Retail

Dick’s Sees Sales Slide, But Profits Hold In Q3

Dick's Sees Sales Slide, But Profits Hold In Q3

Sales were down in Q3 at Dick’s Sporting goods, as the retailer announced a net sales decline of 4.5 percent year over year to $1.86 billion. The company’s eCommerce sales were on the incline, up 16 percent in total and reaching about 12 percent of total net sales – an increase of 10 percent over a year ago at this time.

But the eCommerce increases were not enough to offset falling same-store sales traffic, which declined 3.9 percent during the quarter. Net income picked up, however, reaching $37.8 million in Q3, up from $36.9 million a year ago.

Sales declines were largely attributed to the decision of Dick’s Sporting Goods to pull back its offering in hunting goods and electronics. CEO Ed Stack noted that comparable sales were in line with what the retailer had expected during the quarter.

Analysts, however, took a somewhat dimmer view of the results. GlobalData Retail Managing Director Neil Saunders noted that the company’s efforts to thin its assortment have been a boost to margins, but a drag on revenue overall – and that not all of the retailer’s troubles this quarter are due to choice it has made.

“In our view, paring back on the range is sensible and is needed to both streamline the business and make shopping at Dick’s easier,” he said in an email to Retail Dive. “We do not believe that all of the declines are due to conscious decisions: We think Dick’s is being blown off course by a number of unfavorable dynamics.”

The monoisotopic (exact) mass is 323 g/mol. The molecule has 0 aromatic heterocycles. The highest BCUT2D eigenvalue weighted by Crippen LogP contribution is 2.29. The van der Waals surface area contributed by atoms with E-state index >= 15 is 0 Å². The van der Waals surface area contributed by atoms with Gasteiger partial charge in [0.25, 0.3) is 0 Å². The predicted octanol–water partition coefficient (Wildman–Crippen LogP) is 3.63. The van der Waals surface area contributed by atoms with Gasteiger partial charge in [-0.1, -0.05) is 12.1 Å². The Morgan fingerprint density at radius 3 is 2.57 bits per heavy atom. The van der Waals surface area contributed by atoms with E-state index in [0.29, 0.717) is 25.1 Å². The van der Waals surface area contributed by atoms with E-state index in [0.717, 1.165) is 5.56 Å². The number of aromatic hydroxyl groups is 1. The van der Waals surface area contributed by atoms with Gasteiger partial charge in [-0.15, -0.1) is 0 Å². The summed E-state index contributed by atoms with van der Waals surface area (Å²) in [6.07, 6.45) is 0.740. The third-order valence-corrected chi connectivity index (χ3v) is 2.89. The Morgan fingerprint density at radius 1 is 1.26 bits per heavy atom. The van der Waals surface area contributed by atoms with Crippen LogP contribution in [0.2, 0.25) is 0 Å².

Included among those unfavorable dynamics is a change in consumer preference when it comes to where they purchase athletic gear. Serious athletes tend to flock toward higher-end and more sports-focused brands, like Nike and Peloton. For less seriously athletic consumers, middle-market mass merchants like Target and Kohl’s are eating up an increasing amount of market share.

Saunders also noted that the brand has yet to find way to make up for the revenue lost by discontinuing gun and ammunition sales, a move that alienated some gun owners from the brand. And, he noted, the shopping experience still needs work.

“Despite attempts to thin down the offer, the amount of choice is still overwhelming, especially in apparel,” he said. “Little attempt has been made to create an aspirational and engaging shopping experience — something that is vital if customers are to be enticed into stores.”

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